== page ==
Also, I’ve been an advocate for women’s participation in governance. Being mothers of the nation, we mould the next generation. And if we have that responsibility and are living up to it, what is wrong with taking decisions that have a lot to do with the future of our children? And like I always tell people, there is no difference between a boy and a girl child.

Another reason, which is the antecedent, is that my mother strived to make a mark for women. It’s only natural for me, as her child, to take up the gauntlet because it is our time. We have a female president in Brazil in person of Dilma Vana Rousseff. We have Ellen Johnson Sirleaf in Liberia. These are presidents, not even governors. So, for the struggle of women like my mum, Funmilayo Ransome-Kuti, and all of those that stood for women, I want to make history.

How does it feel to be the only woman in the race?

I was brought up as a girl child without gender bias, in an atmosphere of equity, social justice and a lot of confidence. That was why I had six distinctions and two credits when I did my WAEC. I was never made to feel I should limit my abilities because I’m a woman. So, being the only female aspirant, for me, is nothing. Apart from our natural make-up, which, God has designed because of the role we play in the society- carrying the unborn generations, there is nothing different between the thought processes and abilities of a man and a woman. But there must be division of labour.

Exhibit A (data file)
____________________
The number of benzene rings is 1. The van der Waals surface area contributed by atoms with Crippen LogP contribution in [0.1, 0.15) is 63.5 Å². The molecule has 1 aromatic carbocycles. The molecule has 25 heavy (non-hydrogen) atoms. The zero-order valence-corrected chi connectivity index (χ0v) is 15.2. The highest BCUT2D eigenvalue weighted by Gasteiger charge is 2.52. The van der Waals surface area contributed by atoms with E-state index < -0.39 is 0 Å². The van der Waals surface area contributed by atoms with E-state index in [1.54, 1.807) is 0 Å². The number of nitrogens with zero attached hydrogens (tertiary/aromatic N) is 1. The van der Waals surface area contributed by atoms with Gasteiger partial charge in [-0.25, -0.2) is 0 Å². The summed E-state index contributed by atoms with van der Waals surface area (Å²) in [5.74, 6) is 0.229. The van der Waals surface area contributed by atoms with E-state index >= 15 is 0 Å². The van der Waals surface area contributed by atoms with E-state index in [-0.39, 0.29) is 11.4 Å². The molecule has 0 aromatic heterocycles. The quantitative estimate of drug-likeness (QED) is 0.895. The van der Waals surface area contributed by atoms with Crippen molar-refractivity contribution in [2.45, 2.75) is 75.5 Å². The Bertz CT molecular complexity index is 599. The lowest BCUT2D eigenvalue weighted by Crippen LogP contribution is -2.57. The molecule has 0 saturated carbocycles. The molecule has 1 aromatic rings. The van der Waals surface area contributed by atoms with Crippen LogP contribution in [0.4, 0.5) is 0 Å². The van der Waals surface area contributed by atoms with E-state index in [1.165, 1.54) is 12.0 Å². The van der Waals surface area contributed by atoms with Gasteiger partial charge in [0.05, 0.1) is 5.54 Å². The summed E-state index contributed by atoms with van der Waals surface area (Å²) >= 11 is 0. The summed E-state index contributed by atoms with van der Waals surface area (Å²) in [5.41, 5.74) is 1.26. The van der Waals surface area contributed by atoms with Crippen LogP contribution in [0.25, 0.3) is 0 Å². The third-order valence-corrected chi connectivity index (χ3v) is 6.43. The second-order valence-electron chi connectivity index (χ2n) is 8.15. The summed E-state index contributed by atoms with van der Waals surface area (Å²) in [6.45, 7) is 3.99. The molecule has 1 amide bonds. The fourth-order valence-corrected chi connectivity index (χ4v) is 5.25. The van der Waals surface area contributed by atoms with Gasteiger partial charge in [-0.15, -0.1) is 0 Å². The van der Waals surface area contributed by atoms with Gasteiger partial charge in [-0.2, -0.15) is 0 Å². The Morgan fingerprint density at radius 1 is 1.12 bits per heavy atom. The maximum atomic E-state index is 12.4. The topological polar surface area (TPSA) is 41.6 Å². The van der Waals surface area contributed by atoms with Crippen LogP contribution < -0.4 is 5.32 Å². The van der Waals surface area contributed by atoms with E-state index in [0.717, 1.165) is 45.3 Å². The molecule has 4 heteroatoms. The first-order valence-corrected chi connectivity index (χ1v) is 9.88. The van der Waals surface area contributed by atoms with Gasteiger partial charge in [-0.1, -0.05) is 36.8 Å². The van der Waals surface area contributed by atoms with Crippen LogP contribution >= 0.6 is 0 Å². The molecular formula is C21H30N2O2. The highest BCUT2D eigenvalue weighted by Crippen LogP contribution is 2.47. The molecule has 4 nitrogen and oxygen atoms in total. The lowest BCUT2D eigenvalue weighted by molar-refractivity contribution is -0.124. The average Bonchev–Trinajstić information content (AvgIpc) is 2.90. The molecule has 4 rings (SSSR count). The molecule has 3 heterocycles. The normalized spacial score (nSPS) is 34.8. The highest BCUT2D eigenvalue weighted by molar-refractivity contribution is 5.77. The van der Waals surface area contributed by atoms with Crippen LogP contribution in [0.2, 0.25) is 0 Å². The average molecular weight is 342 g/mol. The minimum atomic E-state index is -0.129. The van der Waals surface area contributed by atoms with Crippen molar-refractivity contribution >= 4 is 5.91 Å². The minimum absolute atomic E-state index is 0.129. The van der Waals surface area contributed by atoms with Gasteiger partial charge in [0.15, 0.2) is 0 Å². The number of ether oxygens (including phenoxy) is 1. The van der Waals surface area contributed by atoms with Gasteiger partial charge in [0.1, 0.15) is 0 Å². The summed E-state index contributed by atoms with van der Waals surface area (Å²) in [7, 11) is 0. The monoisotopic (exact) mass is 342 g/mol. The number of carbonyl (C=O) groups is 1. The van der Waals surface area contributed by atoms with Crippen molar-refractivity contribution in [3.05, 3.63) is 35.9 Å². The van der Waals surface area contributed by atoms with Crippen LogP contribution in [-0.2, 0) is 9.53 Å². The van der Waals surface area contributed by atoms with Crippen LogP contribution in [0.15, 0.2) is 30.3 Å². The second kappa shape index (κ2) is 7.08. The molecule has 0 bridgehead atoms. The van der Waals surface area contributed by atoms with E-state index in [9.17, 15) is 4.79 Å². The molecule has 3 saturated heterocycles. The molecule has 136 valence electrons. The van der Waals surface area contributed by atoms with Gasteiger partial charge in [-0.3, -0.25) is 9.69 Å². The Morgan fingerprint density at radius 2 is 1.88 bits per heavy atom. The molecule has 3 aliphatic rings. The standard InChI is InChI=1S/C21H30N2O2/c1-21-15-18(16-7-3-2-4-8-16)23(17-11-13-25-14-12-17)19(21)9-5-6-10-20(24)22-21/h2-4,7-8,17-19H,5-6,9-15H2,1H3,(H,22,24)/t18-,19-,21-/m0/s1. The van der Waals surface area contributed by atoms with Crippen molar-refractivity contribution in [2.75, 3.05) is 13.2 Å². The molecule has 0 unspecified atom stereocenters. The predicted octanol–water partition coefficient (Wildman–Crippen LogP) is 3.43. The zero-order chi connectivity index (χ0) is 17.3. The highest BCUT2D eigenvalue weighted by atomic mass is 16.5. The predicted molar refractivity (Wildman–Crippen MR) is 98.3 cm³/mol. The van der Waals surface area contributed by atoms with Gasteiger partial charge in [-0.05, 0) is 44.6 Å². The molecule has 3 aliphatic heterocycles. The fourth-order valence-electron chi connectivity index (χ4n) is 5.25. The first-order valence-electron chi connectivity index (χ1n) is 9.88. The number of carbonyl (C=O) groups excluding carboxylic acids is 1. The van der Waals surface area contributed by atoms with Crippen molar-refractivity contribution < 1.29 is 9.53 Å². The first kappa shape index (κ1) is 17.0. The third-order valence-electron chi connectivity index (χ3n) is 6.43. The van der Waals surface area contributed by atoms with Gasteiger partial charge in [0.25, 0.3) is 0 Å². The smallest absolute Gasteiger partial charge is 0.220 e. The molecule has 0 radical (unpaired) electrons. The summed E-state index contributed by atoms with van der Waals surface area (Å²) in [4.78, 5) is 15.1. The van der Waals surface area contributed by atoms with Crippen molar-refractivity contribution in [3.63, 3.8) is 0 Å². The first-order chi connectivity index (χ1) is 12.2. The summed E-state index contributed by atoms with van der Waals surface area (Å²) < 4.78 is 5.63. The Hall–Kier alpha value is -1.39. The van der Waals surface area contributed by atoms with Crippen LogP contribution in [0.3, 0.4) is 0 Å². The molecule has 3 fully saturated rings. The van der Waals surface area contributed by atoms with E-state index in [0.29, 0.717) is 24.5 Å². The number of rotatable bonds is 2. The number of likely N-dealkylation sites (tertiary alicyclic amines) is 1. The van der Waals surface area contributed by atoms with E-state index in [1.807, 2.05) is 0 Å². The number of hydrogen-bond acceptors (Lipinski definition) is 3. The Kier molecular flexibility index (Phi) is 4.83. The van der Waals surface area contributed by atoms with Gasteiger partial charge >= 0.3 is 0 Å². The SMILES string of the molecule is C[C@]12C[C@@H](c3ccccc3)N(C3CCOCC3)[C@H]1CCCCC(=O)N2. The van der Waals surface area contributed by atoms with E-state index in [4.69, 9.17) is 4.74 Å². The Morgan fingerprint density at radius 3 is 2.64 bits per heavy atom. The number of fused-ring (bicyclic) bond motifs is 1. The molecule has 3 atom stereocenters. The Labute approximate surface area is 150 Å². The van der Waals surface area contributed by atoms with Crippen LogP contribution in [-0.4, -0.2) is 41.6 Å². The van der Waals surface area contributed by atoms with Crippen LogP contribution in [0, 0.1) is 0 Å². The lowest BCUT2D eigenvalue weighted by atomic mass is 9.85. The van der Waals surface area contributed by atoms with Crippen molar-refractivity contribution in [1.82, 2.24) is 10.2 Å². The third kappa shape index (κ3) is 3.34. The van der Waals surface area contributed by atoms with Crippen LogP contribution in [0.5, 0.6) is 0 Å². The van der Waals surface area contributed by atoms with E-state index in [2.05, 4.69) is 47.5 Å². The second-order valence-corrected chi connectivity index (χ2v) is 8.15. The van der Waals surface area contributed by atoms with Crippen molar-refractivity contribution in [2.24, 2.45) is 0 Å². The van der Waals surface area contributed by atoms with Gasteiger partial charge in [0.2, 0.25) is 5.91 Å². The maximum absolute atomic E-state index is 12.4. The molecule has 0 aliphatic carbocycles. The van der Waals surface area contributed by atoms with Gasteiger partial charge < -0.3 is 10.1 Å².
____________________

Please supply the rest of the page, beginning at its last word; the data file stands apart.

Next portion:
Have you considered the chronic violence that is akin to governorship contests in Nigeria?  

If you want to lead a change, you must push aside your fears. We all must die someday, anyway. So, if I have to die, why don’t I die for a good cause? Violence will not scare me. Talking about violence, my mother was a medical practitioner and an army officer and she always told me she had signed for this country for one bullet- to die.

What changes are you bringing to Lagos State?